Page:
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Rehashing your problems with friends can turn into a bad habit

Photo by Maria Korneeva/Getty

by Shayla Love + BIO





Although ‘co-rumination’ bolsters relationships in some ways, it also distracts from other, better coping methods

It’s Friday night. You’re sitting down to dinner with your best friend, with no limit on your time together. What do you talk about? It’s one of life’s delights to enter into deep discussion with a friend, whether it’s about your love lives, your jobs, your five-year plans, or the places you dream of living. But there’s one type of relating that can end up backfiring if you do it too often.

It’s called co-rumination: when people talk together about their problems, how bad those problems are, why they’re occurring, and how terrible it’s making them feel. In certain relationships, people gravitate toward ruminating over the same issues again and again. Maybe your friend wants to go over the timeline of their last breakup once more, despite having done so many times already over many months. Or you describe at length, and repeatedly, how terrible it made you feel to be passed over for a promotion at work, and how much you dislike your co-worker who got the raise instead.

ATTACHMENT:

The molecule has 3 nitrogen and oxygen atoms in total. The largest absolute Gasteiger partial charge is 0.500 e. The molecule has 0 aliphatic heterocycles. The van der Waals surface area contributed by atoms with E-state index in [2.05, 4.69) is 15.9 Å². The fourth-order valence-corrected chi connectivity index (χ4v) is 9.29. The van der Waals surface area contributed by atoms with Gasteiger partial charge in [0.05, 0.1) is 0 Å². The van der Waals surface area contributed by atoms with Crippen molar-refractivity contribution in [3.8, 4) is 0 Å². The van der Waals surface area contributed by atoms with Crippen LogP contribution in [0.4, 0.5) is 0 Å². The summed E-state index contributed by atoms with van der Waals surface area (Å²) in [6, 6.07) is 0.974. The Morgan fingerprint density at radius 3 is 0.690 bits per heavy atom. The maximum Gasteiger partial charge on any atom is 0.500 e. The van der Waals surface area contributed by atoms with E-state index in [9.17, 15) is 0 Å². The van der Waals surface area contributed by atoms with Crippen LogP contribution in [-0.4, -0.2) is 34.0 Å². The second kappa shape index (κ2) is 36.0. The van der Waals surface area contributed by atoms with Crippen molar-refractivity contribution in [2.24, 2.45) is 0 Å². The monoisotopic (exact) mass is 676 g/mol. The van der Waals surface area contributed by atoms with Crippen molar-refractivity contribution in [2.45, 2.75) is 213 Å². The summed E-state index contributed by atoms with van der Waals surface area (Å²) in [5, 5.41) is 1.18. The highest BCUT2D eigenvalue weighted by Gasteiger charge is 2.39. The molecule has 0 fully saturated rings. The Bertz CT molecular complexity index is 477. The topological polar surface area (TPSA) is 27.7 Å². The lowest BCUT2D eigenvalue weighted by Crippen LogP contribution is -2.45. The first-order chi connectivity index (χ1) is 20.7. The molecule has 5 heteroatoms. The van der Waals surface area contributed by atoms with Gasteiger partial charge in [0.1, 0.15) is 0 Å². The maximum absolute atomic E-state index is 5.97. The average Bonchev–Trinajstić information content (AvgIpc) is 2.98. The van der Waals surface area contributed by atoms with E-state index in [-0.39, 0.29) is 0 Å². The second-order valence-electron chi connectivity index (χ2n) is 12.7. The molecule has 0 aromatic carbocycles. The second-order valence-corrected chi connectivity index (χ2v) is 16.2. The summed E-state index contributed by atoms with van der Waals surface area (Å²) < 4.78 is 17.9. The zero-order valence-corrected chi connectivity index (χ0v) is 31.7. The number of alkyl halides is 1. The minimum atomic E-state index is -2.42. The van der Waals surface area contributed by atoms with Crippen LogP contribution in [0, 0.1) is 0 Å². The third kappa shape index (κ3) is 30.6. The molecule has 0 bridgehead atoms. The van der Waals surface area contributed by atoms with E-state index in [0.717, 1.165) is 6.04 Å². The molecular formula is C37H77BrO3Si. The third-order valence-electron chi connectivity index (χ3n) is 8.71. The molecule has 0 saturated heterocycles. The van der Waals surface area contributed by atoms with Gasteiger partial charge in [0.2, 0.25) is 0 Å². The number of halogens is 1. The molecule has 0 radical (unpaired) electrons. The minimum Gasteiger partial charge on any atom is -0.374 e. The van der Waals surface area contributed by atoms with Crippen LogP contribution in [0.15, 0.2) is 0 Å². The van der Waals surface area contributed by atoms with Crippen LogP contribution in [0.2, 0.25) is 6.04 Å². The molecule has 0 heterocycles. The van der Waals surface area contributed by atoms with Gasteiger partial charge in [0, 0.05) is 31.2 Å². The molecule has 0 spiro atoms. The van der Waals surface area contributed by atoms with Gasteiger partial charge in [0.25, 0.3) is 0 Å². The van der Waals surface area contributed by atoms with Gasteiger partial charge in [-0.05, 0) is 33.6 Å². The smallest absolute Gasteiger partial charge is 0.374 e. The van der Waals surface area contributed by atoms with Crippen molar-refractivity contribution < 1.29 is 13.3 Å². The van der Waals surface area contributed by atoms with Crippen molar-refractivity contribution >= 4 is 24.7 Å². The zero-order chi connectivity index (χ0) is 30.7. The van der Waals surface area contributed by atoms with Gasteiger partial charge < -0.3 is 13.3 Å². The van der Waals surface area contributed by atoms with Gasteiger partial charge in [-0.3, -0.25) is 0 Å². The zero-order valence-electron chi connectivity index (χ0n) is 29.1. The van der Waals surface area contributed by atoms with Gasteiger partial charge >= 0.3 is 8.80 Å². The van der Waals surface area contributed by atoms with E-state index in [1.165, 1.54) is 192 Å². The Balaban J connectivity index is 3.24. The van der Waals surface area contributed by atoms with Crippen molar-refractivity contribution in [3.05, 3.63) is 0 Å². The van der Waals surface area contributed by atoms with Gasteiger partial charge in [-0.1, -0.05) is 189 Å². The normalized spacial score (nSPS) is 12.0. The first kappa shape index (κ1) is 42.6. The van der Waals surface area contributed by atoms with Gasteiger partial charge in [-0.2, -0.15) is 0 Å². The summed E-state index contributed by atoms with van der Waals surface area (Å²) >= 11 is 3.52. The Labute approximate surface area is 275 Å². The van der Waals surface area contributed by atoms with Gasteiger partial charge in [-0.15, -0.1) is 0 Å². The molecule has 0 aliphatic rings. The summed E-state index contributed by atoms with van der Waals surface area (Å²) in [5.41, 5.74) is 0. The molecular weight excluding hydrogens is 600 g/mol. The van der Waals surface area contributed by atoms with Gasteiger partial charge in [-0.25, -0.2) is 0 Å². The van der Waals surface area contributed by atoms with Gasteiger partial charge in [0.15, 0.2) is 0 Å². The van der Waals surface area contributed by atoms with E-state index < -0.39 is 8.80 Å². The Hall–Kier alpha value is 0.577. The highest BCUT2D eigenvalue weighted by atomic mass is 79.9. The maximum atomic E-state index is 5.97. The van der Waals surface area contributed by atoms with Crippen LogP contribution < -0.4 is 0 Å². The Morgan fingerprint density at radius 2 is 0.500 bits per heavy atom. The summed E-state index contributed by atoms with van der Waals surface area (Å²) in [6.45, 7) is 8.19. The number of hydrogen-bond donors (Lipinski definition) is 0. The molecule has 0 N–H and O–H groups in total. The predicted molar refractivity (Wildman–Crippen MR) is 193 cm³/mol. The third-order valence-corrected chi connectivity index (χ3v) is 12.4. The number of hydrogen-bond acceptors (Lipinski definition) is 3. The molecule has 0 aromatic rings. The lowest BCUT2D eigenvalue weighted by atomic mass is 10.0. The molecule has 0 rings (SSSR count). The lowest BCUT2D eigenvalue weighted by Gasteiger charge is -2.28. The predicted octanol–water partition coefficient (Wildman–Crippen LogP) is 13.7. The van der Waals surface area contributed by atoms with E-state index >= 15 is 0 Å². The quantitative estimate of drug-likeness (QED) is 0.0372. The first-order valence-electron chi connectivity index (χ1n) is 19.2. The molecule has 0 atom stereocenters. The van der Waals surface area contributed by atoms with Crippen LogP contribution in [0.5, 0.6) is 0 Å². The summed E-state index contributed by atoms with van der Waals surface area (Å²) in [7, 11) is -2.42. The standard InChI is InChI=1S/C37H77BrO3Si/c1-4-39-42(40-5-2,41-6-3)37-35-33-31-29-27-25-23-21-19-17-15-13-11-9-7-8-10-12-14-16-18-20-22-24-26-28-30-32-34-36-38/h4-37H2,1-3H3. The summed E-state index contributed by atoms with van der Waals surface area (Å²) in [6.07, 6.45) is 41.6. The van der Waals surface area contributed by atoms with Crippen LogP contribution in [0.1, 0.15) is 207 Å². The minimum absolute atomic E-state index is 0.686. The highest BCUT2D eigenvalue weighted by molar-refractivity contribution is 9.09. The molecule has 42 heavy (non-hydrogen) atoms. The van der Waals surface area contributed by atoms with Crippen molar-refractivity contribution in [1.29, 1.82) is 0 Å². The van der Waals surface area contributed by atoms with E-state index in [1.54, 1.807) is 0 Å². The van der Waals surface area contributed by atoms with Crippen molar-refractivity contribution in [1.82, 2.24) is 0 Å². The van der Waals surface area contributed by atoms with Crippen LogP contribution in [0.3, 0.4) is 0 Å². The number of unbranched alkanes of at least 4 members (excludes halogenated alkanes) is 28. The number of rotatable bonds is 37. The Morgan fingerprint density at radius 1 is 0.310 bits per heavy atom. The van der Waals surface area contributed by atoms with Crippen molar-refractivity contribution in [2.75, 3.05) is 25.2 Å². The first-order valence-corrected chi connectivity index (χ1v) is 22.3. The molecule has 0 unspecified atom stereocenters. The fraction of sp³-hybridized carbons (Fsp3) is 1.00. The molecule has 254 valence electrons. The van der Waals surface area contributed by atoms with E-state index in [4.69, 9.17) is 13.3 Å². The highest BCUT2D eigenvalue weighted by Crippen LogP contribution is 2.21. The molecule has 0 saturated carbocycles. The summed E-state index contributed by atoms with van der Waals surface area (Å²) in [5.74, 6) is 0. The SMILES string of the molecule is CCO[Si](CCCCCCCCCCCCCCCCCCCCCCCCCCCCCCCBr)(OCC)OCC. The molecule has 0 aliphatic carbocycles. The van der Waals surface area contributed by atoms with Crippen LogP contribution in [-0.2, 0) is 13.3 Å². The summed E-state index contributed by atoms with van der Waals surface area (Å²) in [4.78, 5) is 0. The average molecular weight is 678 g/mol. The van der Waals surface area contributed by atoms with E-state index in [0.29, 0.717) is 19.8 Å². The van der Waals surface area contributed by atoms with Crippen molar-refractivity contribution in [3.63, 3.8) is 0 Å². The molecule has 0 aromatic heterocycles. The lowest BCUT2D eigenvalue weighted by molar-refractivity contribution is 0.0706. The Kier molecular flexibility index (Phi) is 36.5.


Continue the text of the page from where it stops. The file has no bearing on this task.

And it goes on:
Co-rumination can make you feel closer to your friends, but engaging in too much of it can have a variety of negative side effects, such as intrusive thoughts, worrying and symptoms of depression. ‘At least in Western cultures, getting problems off our chest is thought to make us feel better,’ wrote Amanda Rose – a developmental psychologist at the University of Missouri who coined the term co-rumination – in 2002. ‘The idea that talking about problems could make us feel worse may seem counterintuitive.’

To avoid the pitfalls of co-rumination, and retain the perks, the solution isn’t to keep all your problems to yourself but to recognise how too much of a certain kind of conversation can be unhelpful.

The word ‘ruminate’ originally meant ‘to chew cud’ – it’s what cows and goats do when they munch on tough grasses. These days the word is also used to refer to chewing on thoughts: rumination is a form of repetitive thinking.

In psychology, rumination is when a continuous process of thinking takes on an anxious or depressive tone. It can include dwelling on negative events or ideas about yourself, intrusive thoughts about what might happen in the future, and catastrophising. In a 1991 study, the psychologist Susan Nolen-Hoeksema suggested that when people with depression ruminate on their symptoms and the possible causes and consequences, that can worsen symptoms.

People overestimate how much their friends want to be dwelling on the negative

In the early 2000s, Rose realised that even though seeking out social support is connected to better emotional wellbeing, talking about your problems with other people could also be taken to an extreme. ‘I became interested in the idea that rumination is not always solitary,’ she wrote in her 2021 review on co-rumination.

Many people feel as though by frequently focusing on a problem, they will somehow solve it or derive some other positive outcome, says Julia Felton, a clinical psychologist and professor at Michigan State University. ‘But what ends up happening,’ she says, ‘is that just dwelling incessantly on a problem tends to lead to more problematic mental health outcomes.’